Top News, Articles, and Interviews in Philosophy

The Self as Narrative: Is it good to tell stories about ourselves?

Philosophy News image
Is the self divided? Since the time of Freud the notion of a fragmented self has taken deep root in how we think of ourselves. Freud thought we were subject to competing forces, some conscious and some unconscious. It was from the conflict of these forces that the self emerged. Enduring conflicts between different elements of the self could lead to mental breakdown and illness. Many other psychologists and psychotherapists have proposed similar theories, suggesting that we split ourselves into different roles and identities and sometimes struggle to integrate the competing elements into a coherent picture. In his book, The Act of Living, the psychotherapist Frank Tallis argues that achieving integration between the elements of the self is one of the primary therapeutic goals of psychotherapy. Why? Because personal fragmentation is thought to lie at the root of human unhappiness: The idea that fragmentation or division of the self is a major determinant of human unhappiness, anxiety and discomfort appears in the writings of many of the key figures in the history of psychotherapy. Our sense of self accompanies all our perceptions, so when the self begins to crack and splinter everything else begins to crack and splinter too. The world around us (and our place in it) becomes unreliable, uncertain, frightening, and in some instances untenable. We experience ourselves as a unity and threats to cohesion are deeply distressing. (Tallis 2021, 150)  You may have felt this distress yourself. I know I have. There are parts of my identity that I struggle to reconcile with others. There is, for instance, the conflict between the ideals of my working self and parenting self. I often ask myself how can I justify spending time writing articles like this when I could be spending time with my daughter, particularly when she is so young. I don’t know how to reconcile the two sides of myself. How can we resolve the distress into something more psychologically appealing?. . .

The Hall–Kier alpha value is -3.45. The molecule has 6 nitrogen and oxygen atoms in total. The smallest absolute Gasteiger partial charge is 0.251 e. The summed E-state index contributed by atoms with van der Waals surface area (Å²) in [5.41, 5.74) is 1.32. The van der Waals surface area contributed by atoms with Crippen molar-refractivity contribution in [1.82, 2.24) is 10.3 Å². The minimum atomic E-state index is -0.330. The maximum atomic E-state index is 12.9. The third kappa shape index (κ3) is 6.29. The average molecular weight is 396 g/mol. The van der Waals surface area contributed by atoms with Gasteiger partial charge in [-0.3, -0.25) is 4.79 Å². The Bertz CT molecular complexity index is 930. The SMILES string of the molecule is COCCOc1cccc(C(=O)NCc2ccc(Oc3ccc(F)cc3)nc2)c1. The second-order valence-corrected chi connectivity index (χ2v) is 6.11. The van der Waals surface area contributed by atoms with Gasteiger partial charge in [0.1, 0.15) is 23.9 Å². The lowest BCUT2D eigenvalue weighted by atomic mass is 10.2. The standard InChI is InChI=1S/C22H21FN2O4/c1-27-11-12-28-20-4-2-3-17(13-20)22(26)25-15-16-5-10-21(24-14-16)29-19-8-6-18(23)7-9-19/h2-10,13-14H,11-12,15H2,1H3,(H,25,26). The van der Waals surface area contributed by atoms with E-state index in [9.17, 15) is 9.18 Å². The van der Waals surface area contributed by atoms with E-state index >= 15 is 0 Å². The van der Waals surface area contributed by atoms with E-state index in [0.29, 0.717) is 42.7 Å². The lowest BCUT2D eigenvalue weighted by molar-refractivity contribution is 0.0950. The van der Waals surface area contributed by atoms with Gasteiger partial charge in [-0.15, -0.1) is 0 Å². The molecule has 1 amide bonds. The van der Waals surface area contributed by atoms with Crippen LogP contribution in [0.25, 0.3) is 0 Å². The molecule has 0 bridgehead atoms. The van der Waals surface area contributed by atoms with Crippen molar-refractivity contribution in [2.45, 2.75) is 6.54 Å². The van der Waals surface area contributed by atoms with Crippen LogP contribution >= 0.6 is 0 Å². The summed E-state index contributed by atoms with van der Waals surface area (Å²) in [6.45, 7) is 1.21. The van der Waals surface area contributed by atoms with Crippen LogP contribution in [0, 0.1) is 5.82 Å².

Continue reading . . .

News source: Philosophical Disquisitions

blog comments powered by Disqus